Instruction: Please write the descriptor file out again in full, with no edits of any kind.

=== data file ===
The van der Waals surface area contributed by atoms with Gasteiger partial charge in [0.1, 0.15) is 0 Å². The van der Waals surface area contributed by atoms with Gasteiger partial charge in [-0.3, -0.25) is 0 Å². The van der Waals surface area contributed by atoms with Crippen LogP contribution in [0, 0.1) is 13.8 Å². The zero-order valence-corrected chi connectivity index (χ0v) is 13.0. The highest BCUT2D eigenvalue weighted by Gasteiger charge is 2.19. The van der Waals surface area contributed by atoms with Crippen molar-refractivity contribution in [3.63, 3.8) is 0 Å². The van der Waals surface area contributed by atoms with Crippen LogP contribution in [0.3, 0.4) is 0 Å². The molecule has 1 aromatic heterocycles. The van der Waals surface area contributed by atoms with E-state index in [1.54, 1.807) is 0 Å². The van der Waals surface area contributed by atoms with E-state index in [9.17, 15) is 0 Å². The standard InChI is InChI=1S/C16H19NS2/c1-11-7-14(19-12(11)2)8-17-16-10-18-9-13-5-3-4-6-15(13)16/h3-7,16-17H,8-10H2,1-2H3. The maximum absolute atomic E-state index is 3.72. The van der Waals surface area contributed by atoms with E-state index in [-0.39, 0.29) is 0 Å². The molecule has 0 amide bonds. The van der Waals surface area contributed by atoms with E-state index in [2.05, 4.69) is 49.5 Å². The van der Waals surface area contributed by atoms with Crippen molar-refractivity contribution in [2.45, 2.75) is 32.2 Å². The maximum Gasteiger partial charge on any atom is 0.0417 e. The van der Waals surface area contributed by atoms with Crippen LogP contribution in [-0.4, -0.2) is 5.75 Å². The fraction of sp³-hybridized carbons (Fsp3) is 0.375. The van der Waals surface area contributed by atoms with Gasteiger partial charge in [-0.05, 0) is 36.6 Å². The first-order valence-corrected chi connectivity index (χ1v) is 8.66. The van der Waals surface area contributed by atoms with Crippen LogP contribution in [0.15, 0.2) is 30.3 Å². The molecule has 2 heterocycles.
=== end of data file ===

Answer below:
The van der Waals surface area contributed by atoms with Gasteiger partial charge in [0.1, 0.15) is 0 Å². The van der Waals surface area contributed by atoms with Gasteiger partial charge in [-0.3, -0.25) is 0 Å². The van der Waals surface area contributed by atoms with Crippen LogP contribution in [0, 0.1) is 13.8 Å². The zero-order valence-corrected chi connectivity index (χ0v) is 13.0. The highest BCUT2D eigenvalue weighted by Gasteiger charge is 2.19. The van der Waals surface area contributed by atoms with Crippen molar-refractivity contribution in [3.63, 3.8) is 0 Å². The van der Waals surface area contributed by atoms with Crippen LogP contribution in [0.3, 0.4) is 0 Å². The molecule has 1 aromatic heterocycles. The van der Waals surface area contributed by atoms with E-state index in [1.54, 1.807) is 0 Å². The van der Waals surface area contributed by atoms with E-state index in [9.17, 15) is 0 Å². The standard InChI is InChI=1S/C16H19NS2/c1-11-7-14(19-12(11)2)8-17-16-10-18-9-13-5-3-4-6-15(13)16/h3-7,16-17H,8-10H2,1-2H3. The maximum absolute atomic E-state index is 3.72. The van der Waals surface area contributed by atoms with E-state index in [-0.39, 0.29) is 0 Å². The molecule has 0 amide bonds. The van der Waals surface area contributed by atoms with E-state index in [2.05, 4.69) is 49.5 Å². The van der Waals surface area contributed by atoms with Crippen molar-refractivity contribution in [2.45, 2.75) is 32.2 Å². The maximum Gasteiger partial charge on any atom is 0.0417 e. The van der Waals surface area contributed by atoms with Crippen LogP contribution in [-0.4, -0.2) is 5.75 Å². The fraction of sp³-hybridized carbons (Fsp3) is 0.375. The van der Waals surface area contributed by atoms with Gasteiger partial charge in [-0.05, 0) is 36.6 Å². The first-order valence-corrected chi connectivity index (χ1v) is 8.66. The van der Waals surface area contributed by atoms with Crippen LogP contribution in [0.15, 0.2) is 30.3 Å². The molecule has 2 heterocycles.